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Zuppe di Pesce, a twist on the Italian traditional Christmas Eve seafood feast

Stock photo: Fotolia

Christmas celebrations have evolved over the years for my family. We like to try new things, such as cooking a goose — that was an eventful year! But we also try to keep family traditions alive, such as our annual Christmas Eve gathering.

In years gone by this was held at my grandfather’s house. We would always decorate his tree, being sure to top it with an unnecessary amount of tinsel. Then we’d dig into a six-foot hero. The hero is now only three feet long and the Christmas Eve celebration is held at my father’s house. Yes, traditions may evolve over time, but they keep those past memories alive.

An old tradition my father always speaks of is The Feast of the Seven Fishes, an Italian-American tradition enjoyed on Christmas Eve. Traditionally, Christmas Eve is a day of fasting and the bounty of seafood reflects the absence of red meat. Anything with the word feast in it pretty much has my attention. Although there are no plans to fast at our house and I don’t think I’ll be picking up seven different fishes at the fish market, we have decided to try our own take on celebrating this Italian-American tradition by cooking up a pot of Zuppa di Pesce.

Zuppa di Pesce is a fish ‘soup’ or stew with tomato base and served over or alongside thick crusty bread. In Italy this dish varies by region. Theoretically you could make this dish with seven fishes and you’ve got yourself a whole traditional feast in one pot.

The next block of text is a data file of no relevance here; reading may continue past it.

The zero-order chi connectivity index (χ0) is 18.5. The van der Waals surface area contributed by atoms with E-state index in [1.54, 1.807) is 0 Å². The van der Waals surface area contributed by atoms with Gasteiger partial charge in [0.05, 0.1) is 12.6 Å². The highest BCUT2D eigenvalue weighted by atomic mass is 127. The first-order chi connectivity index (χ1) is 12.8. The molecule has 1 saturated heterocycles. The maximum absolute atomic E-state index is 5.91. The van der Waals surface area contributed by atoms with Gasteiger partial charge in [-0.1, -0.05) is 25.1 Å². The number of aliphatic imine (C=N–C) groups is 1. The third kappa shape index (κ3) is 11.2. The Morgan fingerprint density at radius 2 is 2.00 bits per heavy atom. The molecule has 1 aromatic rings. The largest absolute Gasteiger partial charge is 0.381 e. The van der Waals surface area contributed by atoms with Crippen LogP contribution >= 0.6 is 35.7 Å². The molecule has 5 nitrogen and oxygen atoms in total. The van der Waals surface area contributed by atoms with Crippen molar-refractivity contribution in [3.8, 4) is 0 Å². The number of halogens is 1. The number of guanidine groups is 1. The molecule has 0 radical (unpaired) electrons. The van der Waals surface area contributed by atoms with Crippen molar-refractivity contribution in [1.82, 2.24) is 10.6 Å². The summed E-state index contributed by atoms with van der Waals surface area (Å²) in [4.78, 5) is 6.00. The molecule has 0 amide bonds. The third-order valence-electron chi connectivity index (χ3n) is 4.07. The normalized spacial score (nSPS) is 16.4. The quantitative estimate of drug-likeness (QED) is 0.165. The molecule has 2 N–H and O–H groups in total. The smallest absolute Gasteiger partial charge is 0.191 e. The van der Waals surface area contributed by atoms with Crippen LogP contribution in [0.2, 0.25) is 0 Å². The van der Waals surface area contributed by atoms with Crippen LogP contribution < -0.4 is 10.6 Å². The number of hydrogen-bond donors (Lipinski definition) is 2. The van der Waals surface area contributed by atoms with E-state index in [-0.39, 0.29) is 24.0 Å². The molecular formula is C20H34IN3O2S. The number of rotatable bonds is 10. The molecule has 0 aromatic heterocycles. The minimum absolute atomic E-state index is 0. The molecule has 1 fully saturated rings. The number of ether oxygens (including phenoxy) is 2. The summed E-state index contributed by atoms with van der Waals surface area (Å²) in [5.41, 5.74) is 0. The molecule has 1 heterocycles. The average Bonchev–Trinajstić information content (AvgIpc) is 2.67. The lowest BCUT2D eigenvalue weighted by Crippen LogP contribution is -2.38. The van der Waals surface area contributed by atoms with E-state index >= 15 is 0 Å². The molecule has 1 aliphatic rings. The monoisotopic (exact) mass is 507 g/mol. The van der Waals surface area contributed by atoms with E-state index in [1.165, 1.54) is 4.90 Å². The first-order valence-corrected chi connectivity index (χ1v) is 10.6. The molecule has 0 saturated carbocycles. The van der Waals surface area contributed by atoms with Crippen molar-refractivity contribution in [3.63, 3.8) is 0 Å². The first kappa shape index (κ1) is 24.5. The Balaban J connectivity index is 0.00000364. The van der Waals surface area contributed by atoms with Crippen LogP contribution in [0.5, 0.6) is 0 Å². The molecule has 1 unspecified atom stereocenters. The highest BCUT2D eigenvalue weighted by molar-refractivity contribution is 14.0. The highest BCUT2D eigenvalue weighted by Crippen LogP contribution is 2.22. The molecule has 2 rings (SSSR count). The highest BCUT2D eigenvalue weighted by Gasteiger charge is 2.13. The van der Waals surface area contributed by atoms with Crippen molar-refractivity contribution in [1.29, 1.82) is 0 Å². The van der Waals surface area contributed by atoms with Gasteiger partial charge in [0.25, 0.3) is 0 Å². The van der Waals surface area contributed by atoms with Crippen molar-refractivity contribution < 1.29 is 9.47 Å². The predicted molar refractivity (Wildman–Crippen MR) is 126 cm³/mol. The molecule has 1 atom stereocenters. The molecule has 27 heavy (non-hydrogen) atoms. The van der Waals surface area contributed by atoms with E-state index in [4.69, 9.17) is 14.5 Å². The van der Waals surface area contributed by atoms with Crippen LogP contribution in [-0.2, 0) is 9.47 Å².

You might be familiar with the San Francisco dish Cioppino or maybe even the French dish bouillabaisse, these dishes are similar in a sense of being a fish stew but are technically not the same. Cioppino is more closely related to Zuppa di Pesce, tomato-based and filled with seafood from local fisheries, whereas a bouillabaisse has a base with flavors of fennel and licorice aperitifs.

Do not limit yourself with this recipe: eliminate or add your seafood of choice. Use what’s fresh and readily available and the crustiest bread you can find for best results.

Zuppa di Pesce
Serves 6-8

3 tablespoons olive oil
16 ounce can San Marzano crushed tomatoes
1 small yellow onion chopped
2 tablespoons chopped garlic
1 teaspoon dried oregano
3 tablespoons fresh chopped parsley
1 tablespoon crushed red pepper flakes
2 pounds bay scallops
2 pounds 21/25 shrimp, peeled, devained
1 pound calamari rings
2 dozen mussels, cleaned
2 dozen little neck clams, cleaned
1 filet of haddock, monk fish or cod cut into chuncks
1 8 ounce can of jumbo lump crab
1 cup dry white wine such as Pinot Grigio
Salt and pepper to taste
Crusty bread and/or pasta for serving

• In a large pot over medium high heat, heat the olive oil. Add the onion and sauté until it begins to soften, 3-4 minutes. Add the garlic and sauté until fragrant, about 1 minute. Add in 2 tablespoons of the fresh chopped parsley, dried oregano, and red pepper flakes. Turn the heat to high and add the white wine. Let the wine simmer for 1-2 minutes. Reduce the heat to medium and add the crushed tomatoes. Allow to simmer for about 5 minutes or until the flavors begin to blend.

• Using a slotted spoon slowly add in the seafood, starting with the squid. After 10 minutes add the filet chunks, followed by the shellfish. Reduce heat to low and cook uncovered at a slow simmer for 15 minutes. Once seafood is fully cooked add in the lump crab. Season with salt and pepper.

• Transfer to a large serving dish or keep in the pot. Sprinkle with the remaining fresh parsley and serve with bread or over pasta.

Kayleigh Van Vliet Baig
Kayleigh is a sous chef at the Meadow Club in Southampton. A Riverhead native, she is married and the mother of a daughter born in December 2016. Email Kayleigh